I was surprised to learn that Austria has a strong, distinct coffee culture. I probably shouldn’t have been, as the adoption of exotic goods like cane sugar and coffee beans was the hallmark of European imperialists, and Austria, as the granddaddy of European imperial powers until the First World War, has been roasting, grinding, brewing, and drinking coffee for centuries.
The story of how coffee came to Austria was told to me several times during my stay. In 1683, the Ottoman army, led by the Grand Vizier, besieged Vienna. A Polish soldier named Jerzy dressed in Turkish garb and left the city to contact Duke Charles of Lorraine and ask for assistance. Jerzy snuck back into the city, bringing a promise from the Duke. With this information, the Viennese city council decided to resist the siege until reinforcements arrived. The Turks were later defeated in the Battle of Vienna, and forced into a hasty retreat, during which they left behind several bags of coffee beans. Jerzy is said to have been awarded, among other things, many of these bean sacks, with which he opened the first coffee house in Vienna.
Another version of the story has the Turkish beans discovered and brewed by a Capucin monk who, finding the drink too strong, dilutes it with milk, thus founding European coffee culture, and inventing what we, with most of the world (but not Austria!) call the capuccino. That was the most complicated sentence I’ve ever written.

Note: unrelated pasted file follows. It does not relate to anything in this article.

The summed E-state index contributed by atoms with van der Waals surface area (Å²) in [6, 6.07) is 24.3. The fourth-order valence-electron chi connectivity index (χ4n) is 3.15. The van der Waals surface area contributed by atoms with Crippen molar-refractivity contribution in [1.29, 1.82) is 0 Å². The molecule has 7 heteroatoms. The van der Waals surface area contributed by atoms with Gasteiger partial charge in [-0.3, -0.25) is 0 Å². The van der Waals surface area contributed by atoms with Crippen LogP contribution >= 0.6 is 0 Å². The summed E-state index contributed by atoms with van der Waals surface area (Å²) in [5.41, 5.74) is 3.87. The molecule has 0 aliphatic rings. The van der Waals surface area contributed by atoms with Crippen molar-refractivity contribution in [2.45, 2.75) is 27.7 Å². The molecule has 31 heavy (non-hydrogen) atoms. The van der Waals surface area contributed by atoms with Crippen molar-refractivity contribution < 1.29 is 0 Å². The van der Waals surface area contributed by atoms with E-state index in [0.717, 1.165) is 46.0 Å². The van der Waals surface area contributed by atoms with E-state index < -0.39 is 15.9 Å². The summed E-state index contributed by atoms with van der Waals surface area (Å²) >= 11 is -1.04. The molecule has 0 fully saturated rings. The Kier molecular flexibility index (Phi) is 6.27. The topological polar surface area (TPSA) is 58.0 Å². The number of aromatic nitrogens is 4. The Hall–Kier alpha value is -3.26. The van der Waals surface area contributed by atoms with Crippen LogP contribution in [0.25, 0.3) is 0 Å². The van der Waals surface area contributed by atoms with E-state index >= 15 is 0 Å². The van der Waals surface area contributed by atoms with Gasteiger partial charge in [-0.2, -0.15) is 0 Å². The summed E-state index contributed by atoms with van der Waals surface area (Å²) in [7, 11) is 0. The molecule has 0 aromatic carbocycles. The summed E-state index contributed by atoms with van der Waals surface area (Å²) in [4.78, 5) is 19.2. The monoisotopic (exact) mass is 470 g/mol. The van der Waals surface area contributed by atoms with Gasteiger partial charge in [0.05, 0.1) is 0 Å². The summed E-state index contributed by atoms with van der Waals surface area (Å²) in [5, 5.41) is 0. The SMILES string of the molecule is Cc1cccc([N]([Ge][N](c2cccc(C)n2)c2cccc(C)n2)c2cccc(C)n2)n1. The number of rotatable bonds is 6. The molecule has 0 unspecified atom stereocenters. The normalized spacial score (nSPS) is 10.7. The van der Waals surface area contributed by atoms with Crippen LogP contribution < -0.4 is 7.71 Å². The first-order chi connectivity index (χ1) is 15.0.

I have no idea if these stories have any historical merit, but the very fact that they are widely known and repeated speaks to the pride Austrians take in their coffee. To further appreciate Austrian coffee culture, let’s talk a bit about our own.
North Americans tend to distinguish between “normal coffee” and “espresso,” sometimes erroneously pronounced “expresso.” Many think that these are two different types of beans. They’re not: they are two different methods for extracting the flavourful oils from a roasted, ground coffee bean. The same beans are used in both methods.
“Normal coffee,” that is, the coffee brewed in most homes before the morning commute, is drip-brewed and filtered. Hot water is slowly poured over ground coffee beans. Under the force of gravity it seeps through the grounds, absorbing the flavour of the beans. A paper filter ensures that none of the grounds get into the final cup.
“Espresso” is made by forcing hot water under pressure through compact coffee grounds. This method of extraction produces a very different drink than drip-brewing, as it extracts and emulsifies components of the beans that are usually left behind. It yields an extremely flavourful liquid that can have an almost viscous mouthfeel. This method also produces a bit of foam on top of the drink, called crema.
In many parts of Europe, including Italy and Austria, almost all coffee is “espresso-style” coffee. In my experience, drip-brewed filtered coffee was only available at a few touristy rest stations and hotels. The reason I keep puting “espresso” in “quotation marks” is because much of the world uses this style of brewing, but doesn’t drink anything called an espresso. It’s a bit like calling braised meat “coq-au-vin-style” meat.